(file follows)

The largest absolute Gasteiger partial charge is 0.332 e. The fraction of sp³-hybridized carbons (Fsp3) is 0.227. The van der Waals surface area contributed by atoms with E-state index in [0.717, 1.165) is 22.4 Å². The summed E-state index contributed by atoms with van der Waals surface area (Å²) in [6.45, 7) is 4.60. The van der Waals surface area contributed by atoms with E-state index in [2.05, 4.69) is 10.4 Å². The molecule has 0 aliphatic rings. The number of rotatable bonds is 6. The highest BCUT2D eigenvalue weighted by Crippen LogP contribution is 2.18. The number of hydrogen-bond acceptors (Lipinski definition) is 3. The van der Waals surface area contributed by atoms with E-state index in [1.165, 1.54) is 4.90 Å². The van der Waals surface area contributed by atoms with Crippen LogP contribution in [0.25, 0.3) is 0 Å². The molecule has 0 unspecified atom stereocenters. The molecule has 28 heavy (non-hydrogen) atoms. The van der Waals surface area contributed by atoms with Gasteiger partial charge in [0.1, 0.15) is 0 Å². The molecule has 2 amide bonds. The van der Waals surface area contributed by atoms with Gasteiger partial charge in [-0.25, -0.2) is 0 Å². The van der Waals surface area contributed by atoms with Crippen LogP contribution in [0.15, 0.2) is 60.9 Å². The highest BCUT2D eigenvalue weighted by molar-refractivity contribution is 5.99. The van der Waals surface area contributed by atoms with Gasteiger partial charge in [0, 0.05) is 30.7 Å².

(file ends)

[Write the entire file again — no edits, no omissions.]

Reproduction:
The largest absolute Gasteiger partial charge is 0.332 e. The fraction of sp³-hybridized carbons (Fsp3) is 0.227. The van der Waals surface area contributed by atoms with E-state index in [0.717, 1.165) is 22.4 Å². The summed E-state index contributed by atoms with van der Waals surface area (Å²) in [6.45, 7) is 4.60. The van der Waals surface area contributed by atoms with E-state index in [2.05, 4.69) is 10.4 Å². The molecule has 0 aliphatic rings. The number of rotatable bonds is 6. The highest BCUT2D eigenvalue weighted by Crippen LogP contribution is 2.18. The number of hydrogen-bond acceptors (Lipinski definition) is 3. The van der Waals surface area contributed by atoms with E-state index in [1.165, 1.54) is 4.90 Å². The van der Waals surface area contributed by atoms with Crippen LogP contribution in [0.25, 0.3) is 0 Å². The molecule has 0 unspecified atom stereocenters. The molecule has 28 heavy (non-hydrogen) atoms. The van der Waals surface area contributed by atoms with Gasteiger partial charge in [0.1, 0.15) is 0 Å². The molecule has 2 amide bonds. The van der Waals surface area contributed by atoms with Gasteiger partial charge in [-0.25, -0.2) is 0 Å². The van der Waals surface area contributed by atoms with Crippen LogP contribution in [0.15, 0.2) is 60.9 Å². The highest BCUT2D eigenvalue weighted by molar-refractivity contribution is 5.99. The van der Waals surface area contributed by atoms with Gasteiger partial charge in [0, 0.05) is 30.7 Å².